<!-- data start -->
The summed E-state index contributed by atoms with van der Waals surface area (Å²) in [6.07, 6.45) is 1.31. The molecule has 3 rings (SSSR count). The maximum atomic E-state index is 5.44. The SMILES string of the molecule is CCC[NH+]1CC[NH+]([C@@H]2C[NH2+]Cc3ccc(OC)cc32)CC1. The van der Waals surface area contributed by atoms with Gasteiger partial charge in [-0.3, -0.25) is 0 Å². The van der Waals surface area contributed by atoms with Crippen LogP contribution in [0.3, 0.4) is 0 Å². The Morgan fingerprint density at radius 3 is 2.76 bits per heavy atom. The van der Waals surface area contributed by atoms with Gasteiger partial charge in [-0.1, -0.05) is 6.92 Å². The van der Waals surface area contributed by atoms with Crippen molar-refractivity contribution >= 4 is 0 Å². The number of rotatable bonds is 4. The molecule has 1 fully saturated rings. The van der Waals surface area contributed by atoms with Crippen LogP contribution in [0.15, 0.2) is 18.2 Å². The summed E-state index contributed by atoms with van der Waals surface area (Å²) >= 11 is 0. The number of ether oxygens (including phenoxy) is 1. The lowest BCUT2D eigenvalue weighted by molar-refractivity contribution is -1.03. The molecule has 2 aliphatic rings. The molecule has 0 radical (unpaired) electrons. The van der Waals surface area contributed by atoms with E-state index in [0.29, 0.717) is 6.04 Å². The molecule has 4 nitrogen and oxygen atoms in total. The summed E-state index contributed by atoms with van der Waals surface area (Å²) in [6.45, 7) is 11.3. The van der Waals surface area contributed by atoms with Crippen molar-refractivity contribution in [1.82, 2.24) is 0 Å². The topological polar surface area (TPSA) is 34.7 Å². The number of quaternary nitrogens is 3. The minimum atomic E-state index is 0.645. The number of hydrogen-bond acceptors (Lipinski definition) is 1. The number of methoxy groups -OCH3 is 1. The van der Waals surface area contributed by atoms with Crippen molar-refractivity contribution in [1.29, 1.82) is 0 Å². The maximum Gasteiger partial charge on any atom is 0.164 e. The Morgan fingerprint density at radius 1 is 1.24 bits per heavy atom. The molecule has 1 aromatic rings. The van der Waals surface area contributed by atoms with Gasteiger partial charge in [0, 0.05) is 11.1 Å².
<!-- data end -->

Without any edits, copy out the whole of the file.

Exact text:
The summed E-state index contributed by atoms with van der Waals surface area (Å²) in [6.07, 6.45) is 1.31. The molecule has 3 rings (SSSR count). The maximum atomic E-state index is 5.44. The SMILES string of the molecule is CCC[NH+]1CC[NH+]([C@@H]2C[NH2+]Cc3ccc(OC)cc32)CC1. The van der Waals surface area contributed by atoms with Gasteiger partial charge in [-0.3, -0.25) is 0 Å². The van der Waals surface area contributed by atoms with Crippen LogP contribution in [0.3, 0.4) is 0 Å². The Morgan fingerprint density at radius 3 is 2.76 bits per heavy atom. The van der Waals surface area contributed by atoms with Gasteiger partial charge in [-0.1, -0.05) is 6.92 Å². The van der Waals surface area contributed by atoms with Crippen molar-refractivity contribution >= 4 is 0 Å². The number of rotatable bonds is 4. The molecule has 1 fully saturated rings. The van der Waals surface area contributed by atoms with Crippen LogP contribution in [0.15, 0.2) is 18.2 Å². The summed E-state index contributed by atoms with van der Waals surface area (Å²) >= 11 is 0. The number of ether oxygens (including phenoxy) is 1. The lowest BCUT2D eigenvalue weighted by molar-refractivity contribution is -1.03. The molecule has 2 aliphatic rings. The molecule has 0 radical (unpaired) electrons. The van der Waals surface area contributed by atoms with E-state index in [0.29, 0.717) is 6.04 Å². The molecule has 4 nitrogen and oxygen atoms in total. The summed E-state index contributed by atoms with van der Waals surface area (Å²) in [6.45, 7) is 11.3. The van der Waals surface area contributed by atoms with Crippen molar-refractivity contribution in [1.82, 2.24) is 0 Å². The topological polar surface area (TPSA) is 34.7 Å². The number of quaternary nitrogens is 3. The minimum atomic E-state index is 0.645. The number of hydrogen-bond acceptors (Lipinski definition) is 1. The number of methoxy groups -OCH3 is 1. The van der Waals surface area contributed by atoms with Crippen molar-refractivity contribution in [1.29, 1.82) is 0 Å². The maximum Gasteiger partial charge on any atom is 0.164 e. The Morgan fingerprint density at radius 1 is 1.24 bits per heavy atom. The molecule has 1 aromatic rings. The van der Waals surface area contributed by atoms with Gasteiger partial charge in [0, 0.05) is 11.1 Å².